So if a fruit product is simply heated, not incorporated into a baked food, it appears that may decrease the amount of anthocyanins and related products. However, the impact on total polyphenolic content may not be as significant; a study on Dwarf elderberry found up to 40% reduction in cyandin-3-glucoside, but only up to 5% decrease in total polyphenols and antioxidants.6Jimenez P, Cabrero P, Basterrechea JE, Tejero J, Cordoba-Diaz D, Cordoba-Diaz M, et al. Effects of short-term heating on total polyphenols, anthocyanins, antioxidant activity and lectins of different parts of Additionally, a study on grape juice found the pasteurization process increased anthocyanins and antioxidants.7Genova G, Tosetti R, Tonutti P. Berry ripening, pre‐processing and thermal treatments affect the phenolic composition and antioxidant capacity of grape (Vitis vinifera L.) juice. J Sci Food Agric 2016;96(2):664-671. It appears, then, that while you may not get the absolute best concentration of anthocyanins by heating dark berry products, there are ways to overcome that. Additionally, you may not have to worry quite as much about the total phenolic or antioxidant content decreasing due to heat. The best course of action may be to avoid heating if possible, but don’t worry too much about it if you have a warm fruit beverage on occasion.
We mentioned the issue of juicing above. As a larger amount of fruit goes into a single serving of juice, that may be an easy and quick way to get your fruit and/or vegetable servings. Studies on the juicing process in blueberries found that smaller polyphenolic compounds tend to be retained during this process, whereas larger polyphenols tend to be degraded. Blanching the fruit before juicing may also prevent polyphenolic loss.5Rodriguez-Mateos A, Cifuentes-Gomez T, George TW, Spencer JP. Impact of cooking, proving, and baking on the (poly) phenol content of wild blueberry. J Agric Food Chem 2013;62(18):3979-3986. Additionally, several studies conducted on elderberry and other fruits used juice rather than whole fruit, typically because experiments conducted during such studies require the fruit to be in a liquid form.8Fal AM, Conrad F, Schonknecht K, Sievers H, Pawinska A. Antiviral activity of the "Virus Blocking Factor" (VBF) derived i.a. from Pelargonium extract and Sambucus juice against different human-pathogenic cold 9Effects of Elderberry Juice from Different Genotypes on Oxidative and Inflammatory Responses in Microglial Cells. I International Symposium on Elderberry 1061; 2013. In the case of human studies, juices may be used due to ease of dosing and other experimental controls.10Frank T, Sonntag S, Strass G, Bitsch I, Bitsch R, Netzel M. Urinary pharmacokinetics of cyanidin glycosides in healthy young men following consumption of elderberry juice. Int J Clin Pharmacol 11Murkovic M, Abuja P, Bergmann A, Zirngast A, Adam U, Winklhofer-Roob B, et al. Effects of elderberry juice on fasting and postprandial serum lipids and low-density lipoprotein oxidation in healthy As such, while the polyphenolic profile may change due to juicing, the total polyphenols and benefits associated with such fruits may not be strongly impacted.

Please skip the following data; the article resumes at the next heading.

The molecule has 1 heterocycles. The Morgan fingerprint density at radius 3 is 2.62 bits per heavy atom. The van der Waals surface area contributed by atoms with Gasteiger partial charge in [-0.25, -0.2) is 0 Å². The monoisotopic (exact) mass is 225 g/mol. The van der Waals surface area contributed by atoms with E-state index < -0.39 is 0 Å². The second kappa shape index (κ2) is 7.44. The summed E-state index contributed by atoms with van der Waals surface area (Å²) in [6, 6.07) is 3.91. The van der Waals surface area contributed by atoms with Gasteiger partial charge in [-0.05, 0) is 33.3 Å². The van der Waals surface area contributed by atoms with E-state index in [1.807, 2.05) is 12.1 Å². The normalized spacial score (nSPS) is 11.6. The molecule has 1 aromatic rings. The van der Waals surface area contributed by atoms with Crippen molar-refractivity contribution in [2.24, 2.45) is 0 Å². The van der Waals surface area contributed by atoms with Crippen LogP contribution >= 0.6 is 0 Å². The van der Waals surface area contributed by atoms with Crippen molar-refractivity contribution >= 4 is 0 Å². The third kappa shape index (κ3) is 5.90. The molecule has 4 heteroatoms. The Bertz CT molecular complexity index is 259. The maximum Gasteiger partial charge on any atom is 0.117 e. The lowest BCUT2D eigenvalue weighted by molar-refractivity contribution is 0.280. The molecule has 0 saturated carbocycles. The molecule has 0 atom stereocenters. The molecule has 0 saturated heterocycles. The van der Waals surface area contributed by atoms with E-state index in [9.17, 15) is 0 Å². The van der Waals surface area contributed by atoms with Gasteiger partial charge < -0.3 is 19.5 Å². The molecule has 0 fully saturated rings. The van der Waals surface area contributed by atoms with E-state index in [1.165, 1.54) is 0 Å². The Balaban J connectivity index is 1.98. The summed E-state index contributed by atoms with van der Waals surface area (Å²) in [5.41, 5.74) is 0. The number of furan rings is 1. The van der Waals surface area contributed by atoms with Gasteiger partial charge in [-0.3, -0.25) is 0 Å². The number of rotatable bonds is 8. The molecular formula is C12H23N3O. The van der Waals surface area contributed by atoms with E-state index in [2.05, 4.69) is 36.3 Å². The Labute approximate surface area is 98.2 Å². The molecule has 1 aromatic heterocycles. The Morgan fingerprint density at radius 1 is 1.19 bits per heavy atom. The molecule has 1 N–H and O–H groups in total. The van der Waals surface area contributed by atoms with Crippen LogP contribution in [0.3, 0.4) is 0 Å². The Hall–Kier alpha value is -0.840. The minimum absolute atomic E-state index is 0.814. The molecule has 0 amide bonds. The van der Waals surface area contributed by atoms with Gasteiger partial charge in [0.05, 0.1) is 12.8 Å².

Related article: How Should I Think About Polyphenol Loss During Processing